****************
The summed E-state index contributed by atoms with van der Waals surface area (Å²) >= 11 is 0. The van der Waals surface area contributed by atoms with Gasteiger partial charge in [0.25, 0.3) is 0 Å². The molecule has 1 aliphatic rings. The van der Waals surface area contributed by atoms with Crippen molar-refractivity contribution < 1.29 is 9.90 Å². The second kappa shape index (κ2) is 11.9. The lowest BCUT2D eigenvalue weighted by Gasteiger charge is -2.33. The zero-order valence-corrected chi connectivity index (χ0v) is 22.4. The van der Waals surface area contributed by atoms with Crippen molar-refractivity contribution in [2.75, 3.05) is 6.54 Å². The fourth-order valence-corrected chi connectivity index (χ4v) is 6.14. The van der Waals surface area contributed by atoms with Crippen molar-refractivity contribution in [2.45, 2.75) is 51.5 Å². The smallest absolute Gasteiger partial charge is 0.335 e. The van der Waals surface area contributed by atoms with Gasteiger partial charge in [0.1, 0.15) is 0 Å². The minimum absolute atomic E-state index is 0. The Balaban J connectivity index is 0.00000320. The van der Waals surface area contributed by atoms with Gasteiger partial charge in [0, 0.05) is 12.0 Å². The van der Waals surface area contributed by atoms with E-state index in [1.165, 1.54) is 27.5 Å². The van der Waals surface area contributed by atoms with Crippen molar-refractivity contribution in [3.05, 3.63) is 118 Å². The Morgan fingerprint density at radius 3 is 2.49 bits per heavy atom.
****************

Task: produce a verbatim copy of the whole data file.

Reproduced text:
The summed E-state index contributed by atoms with van der Waals surface area (Å²) >= 11 is 0. The van der Waals surface area contributed by atoms with Gasteiger partial charge in [0.25, 0.3) is 0 Å². The molecule has 1 aliphatic rings. The van der Waals surface area contributed by atoms with Crippen molar-refractivity contribution < 1.29 is 9.90 Å². The second kappa shape index (κ2) is 11.9. The lowest BCUT2D eigenvalue weighted by Gasteiger charge is -2.33. The zero-order valence-corrected chi connectivity index (χ0v) is 22.4. The van der Waals surface area contributed by atoms with Crippen molar-refractivity contribution in [2.75, 3.05) is 6.54 Å². The fourth-order valence-corrected chi connectivity index (χ4v) is 6.14. The van der Waals surface area contributed by atoms with Crippen molar-refractivity contribution in [2.45, 2.75) is 51.5 Å². The smallest absolute Gasteiger partial charge is 0.335 e. The van der Waals surface area contributed by atoms with Gasteiger partial charge in [0.1, 0.15) is 0 Å². The minimum absolute atomic E-state index is 0. The Balaban J connectivity index is 0.00000320. The van der Waals surface area contributed by atoms with Gasteiger partial charge in [0, 0.05) is 12.0 Å². The van der Waals surface area contributed by atoms with E-state index in [1.165, 1.54) is 27.5 Å². The van der Waals surface area contributed by atoms with Crippen molar-refractivity contribution in [3.05, 3.63) is 118 Å². The Morgan fingerprint density at radius 3 is 2.49 bits per heavy atom.